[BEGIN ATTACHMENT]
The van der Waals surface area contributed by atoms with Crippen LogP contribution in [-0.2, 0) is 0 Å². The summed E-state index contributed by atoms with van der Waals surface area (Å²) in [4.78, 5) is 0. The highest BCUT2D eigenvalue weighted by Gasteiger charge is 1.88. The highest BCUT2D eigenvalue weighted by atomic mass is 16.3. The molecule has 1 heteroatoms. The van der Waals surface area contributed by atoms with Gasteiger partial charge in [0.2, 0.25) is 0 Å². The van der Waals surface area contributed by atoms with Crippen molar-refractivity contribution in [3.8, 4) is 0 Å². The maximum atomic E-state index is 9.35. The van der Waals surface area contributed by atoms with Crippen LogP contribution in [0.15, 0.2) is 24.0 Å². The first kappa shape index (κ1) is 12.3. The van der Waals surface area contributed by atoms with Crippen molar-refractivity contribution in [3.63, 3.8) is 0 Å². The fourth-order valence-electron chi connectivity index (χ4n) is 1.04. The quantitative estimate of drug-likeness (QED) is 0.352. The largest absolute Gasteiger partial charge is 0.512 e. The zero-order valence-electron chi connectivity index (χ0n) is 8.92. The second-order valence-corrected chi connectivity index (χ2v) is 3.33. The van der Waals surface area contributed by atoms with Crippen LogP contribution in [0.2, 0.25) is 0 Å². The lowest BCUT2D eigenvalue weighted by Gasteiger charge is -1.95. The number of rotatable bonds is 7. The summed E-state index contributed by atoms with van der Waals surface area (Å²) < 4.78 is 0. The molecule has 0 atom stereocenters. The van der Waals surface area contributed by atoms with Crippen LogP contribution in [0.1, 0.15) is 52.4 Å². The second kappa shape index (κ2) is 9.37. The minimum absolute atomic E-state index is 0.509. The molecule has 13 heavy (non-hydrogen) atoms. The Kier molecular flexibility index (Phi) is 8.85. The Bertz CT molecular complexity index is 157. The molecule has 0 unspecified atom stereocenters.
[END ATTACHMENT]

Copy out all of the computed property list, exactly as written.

The van der Waals surface area contributed by atoms with Crippen LogP contribution in [-0.2, 0) is 0 Å². The summed E-state index contributed by atoms with van der Waals surface area (Å²) in [4.78, 5) is 0. The highest BCUT2D eigenvalue weighted by Gasteiger charge is 1.88. The highest BCUT2D eigenvalue weighted by atomic mass is 16.3. The molecule has 1 heteroatoms. The van der Waals surface area contributed by atoms with Gasteiger partial charge in [0.2, 0.25) is 0 Å². The van der Waals surface area contributed by atoms with Crippen molar-refractivity contribution in [3.8, 4) is 0 Å². The maximum atomic E-state index is 9.35. The van der Waals surface area contributed by atoms with Crippen LogP contribution in [0.15, 0.2) is 24.0 Å². The first kappa shape index (κ1) is 12.3. The van der Waals surface area contributed by atoms with Crippen molar-refractivity contribution in [3.63, 3.8) is 0 Å². The fourth-order valence-electron chi connectivity index (χ4n) is 1.04. The quantitative estimate of drug-likeness (QED) is 0.352. The largest absolute Gasteiger partial charge is 0.512 e. The zero-order valence-electron chi connectivity index (χ0n) is 8.92. The second-order valence-corrected chi connectivity index (χ2v) is 3.33. The van der Waals surface area contributed by atoms with Crippen LogP contribution in [0.2, 0.25) is 0 Å². The lowest BCUT2D eigenvalue weighted by Gasteiger charge is -1.95. The number of rotatable bonds is 7. The summed E-state index contributed by atoms with van der Waals surface area (Å²) < 4.78 is 0. The molecule has 0 atom stereocenters. The van der Waals surface area contributed by atoms with Crippen LogP contribution in [0.1, 0.15) is 52.4 Å². The second kappa shape index (κ2) is 9.37. The minimum absolute atomic E-state index is 0.509. The molecule has 13 heavy (non-hydrogen) atoms. The Kier molecular flexibility index (Phi) is 8.85. The Bertz CT molecular complexity index is 157. The molecule has 0 unspecified atom stereocenters.